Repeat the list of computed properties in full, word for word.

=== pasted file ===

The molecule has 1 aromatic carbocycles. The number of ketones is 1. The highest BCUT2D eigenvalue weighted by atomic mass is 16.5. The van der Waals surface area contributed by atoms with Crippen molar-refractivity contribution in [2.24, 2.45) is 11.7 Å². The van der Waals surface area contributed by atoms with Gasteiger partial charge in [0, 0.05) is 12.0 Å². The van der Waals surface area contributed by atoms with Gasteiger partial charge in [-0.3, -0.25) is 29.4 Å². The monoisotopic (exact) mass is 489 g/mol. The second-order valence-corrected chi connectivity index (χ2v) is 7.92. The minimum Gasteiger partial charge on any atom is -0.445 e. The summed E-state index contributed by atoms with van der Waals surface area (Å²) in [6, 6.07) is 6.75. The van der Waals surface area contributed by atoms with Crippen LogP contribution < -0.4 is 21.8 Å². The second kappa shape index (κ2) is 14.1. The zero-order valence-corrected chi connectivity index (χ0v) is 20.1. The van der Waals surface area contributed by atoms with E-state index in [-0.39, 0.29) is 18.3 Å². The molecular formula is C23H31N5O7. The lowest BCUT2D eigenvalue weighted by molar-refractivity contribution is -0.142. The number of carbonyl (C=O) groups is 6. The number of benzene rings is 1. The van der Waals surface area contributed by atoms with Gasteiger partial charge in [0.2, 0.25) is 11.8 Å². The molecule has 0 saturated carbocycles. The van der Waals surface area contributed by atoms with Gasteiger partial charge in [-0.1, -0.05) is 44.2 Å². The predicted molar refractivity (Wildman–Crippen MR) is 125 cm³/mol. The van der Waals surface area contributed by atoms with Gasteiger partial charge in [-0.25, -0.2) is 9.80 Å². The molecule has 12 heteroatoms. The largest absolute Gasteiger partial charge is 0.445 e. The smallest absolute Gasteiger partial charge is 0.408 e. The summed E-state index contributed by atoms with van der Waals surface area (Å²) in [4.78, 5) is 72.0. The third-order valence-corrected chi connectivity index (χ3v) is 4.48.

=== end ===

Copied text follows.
The molecule has 1 aromatic carbocycles. The number of ketones is 1. The highest BCUT2D eigenvalue weighted by atomic mass is 16.5. The van der Waals surface area contributed by atoms with Crippen molar-refractivity contribution in [2.24, 2.45) is 11.7 Å². The van der Waals surface area contributed by atoms with Gasteiger partial charge in [0, 0.05) is 12.0 Å². The van der Waals surface area contributed by atoms with Gasteiger partial charge in [-0.3, -0.25) is 29.4 Å². The monoisotopic (exact) mass is 489 g/mol. The second-order valence-corrected chi connectivity index (χ2v) is 7.92. The minimum Gasteiger partial charge on any atom is -0.445 e. The summed E-state index contributed by atoms with van der Waals surface area (Å²) in [6, 6.07) is 6.75. The van der Waals surface area contributed by atoms with Crippen LogP contribution < -0.4 is 21.8 Å². The second kappa shape index (κ2) is 14.1. The zero-order valence-corrected chi connectivity index (χ0v) is 20.1. The van der Waals surface area contributed by atoms with E-state index in [-0.39, 0.29) is 18.3 Å². The molecular formula is C23H31N5O7. The lowest BCUT2D eigenvalue weighted by molar-refractivity contribution is -0.142. The number of carbonyl (C=O) groups is 6. The number of benzene rings is 1. The van der Waals surface area contributed by atoms with Gasteiger partial charge in [0.2, 0.25) is 11.8 Å². The molecule has 0 saturated carbocycles. The van der Waals surface area contributed by atoms with Gasteiger partial charge in [-0.1, -0.05) is 44.2 Å². The predicted molar refractivity (Wildman–Crippen MR) is 125 cm³/mol. The van der Waals surface area contributed by atoms with Gasteiger partial charge in [-0.25, -0.2) is 9.80 Å². The molecule has 12 heteroatoms. The largest absolute Gasteiger partial charge is 0.445 e. The smallest absolute Gasteiger partial charge is 0.408 e. The summed E-state index contributed by atoms with van der Waals surface area (Å²) in [4.78, 5) is 72.0. The third-order valence-corrected chi connectivity index (χ3v) is 4.48.